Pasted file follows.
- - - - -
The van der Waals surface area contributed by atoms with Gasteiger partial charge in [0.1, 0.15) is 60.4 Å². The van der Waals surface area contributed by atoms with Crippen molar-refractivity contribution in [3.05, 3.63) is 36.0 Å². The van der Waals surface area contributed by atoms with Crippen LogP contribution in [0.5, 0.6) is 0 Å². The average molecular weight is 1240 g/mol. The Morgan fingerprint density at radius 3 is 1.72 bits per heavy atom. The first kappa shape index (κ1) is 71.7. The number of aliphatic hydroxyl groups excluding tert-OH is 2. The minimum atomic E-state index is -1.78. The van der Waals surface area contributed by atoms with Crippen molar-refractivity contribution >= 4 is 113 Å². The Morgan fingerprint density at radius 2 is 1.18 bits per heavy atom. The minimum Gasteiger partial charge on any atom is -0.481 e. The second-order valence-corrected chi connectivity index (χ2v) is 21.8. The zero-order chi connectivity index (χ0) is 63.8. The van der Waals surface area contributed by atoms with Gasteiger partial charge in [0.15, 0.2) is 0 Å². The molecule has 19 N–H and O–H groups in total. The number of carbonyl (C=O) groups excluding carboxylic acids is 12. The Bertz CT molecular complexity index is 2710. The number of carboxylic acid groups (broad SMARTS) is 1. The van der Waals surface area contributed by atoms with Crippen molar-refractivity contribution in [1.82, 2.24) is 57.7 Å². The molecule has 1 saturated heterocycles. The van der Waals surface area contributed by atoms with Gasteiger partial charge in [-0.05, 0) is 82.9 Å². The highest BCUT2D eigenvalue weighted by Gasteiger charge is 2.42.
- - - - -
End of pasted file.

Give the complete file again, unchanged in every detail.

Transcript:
The van der Waals surface area contributed by atoms with Gasteiger partial charge in [0.1, 0.15) is 60.4 Å². The van der Waals surface area contributed by atoms with Crippen molar-refractivity contribution in [3.05, 3.63) is 36.0 Å². The van der Waals surface area contributed by atoms with Crippen LogP contribution in [0.5, 0.6) is 0 Å². The average molecular weight is 1240 g/mol. The Morgan fingerprint density at radius 3 is 1.72 bits per heavy atom. The first kappa shape index (κ1) is 71.7. The number of aliphatic hydroxyl groups excluding tert-OH is 2. The minimum atomic E-state index is -1.78. The van der Waals surface area contributed by atoms with Crippen molar-refractivity contribution >= 4 is 113 Å². The Morgan fingerprint density at radius 2 is 1.18 bits per heavy atom. The minimum Gasteiger partial charge on any atom is -0.481 e. The second-order valence-corrected chi connectivity index (χ2v) is 21.8. The zero-order chi connectivity index (χ0) is 63.8. The van der Waals surface area contributed by atoms with Gasteiger partial charge in [0.15, 0.2) is 0 Å². The molecule has 19 N–H and O–H groups in total. The number of carbonyl (C=O) groups excluding carboxylic acids is 12. The Bertz CT molecular complexity index is 2710. The number of carboxylic acid groups (broad SMARTS) is 1. The van der Waals surface area contributed by atoms with Crippen molar-refractivity contribution in [1.82, 2.24) is 57.7 Å². The molecule has 1 saturated heterocycles. The van der Waals surface area contributed by atoms with Gasteiger partial charge in [-0.05, 0) is 82.9 Å². The highest BCUT2D eigenvalue weighted by Gasteiger charge is 2.42.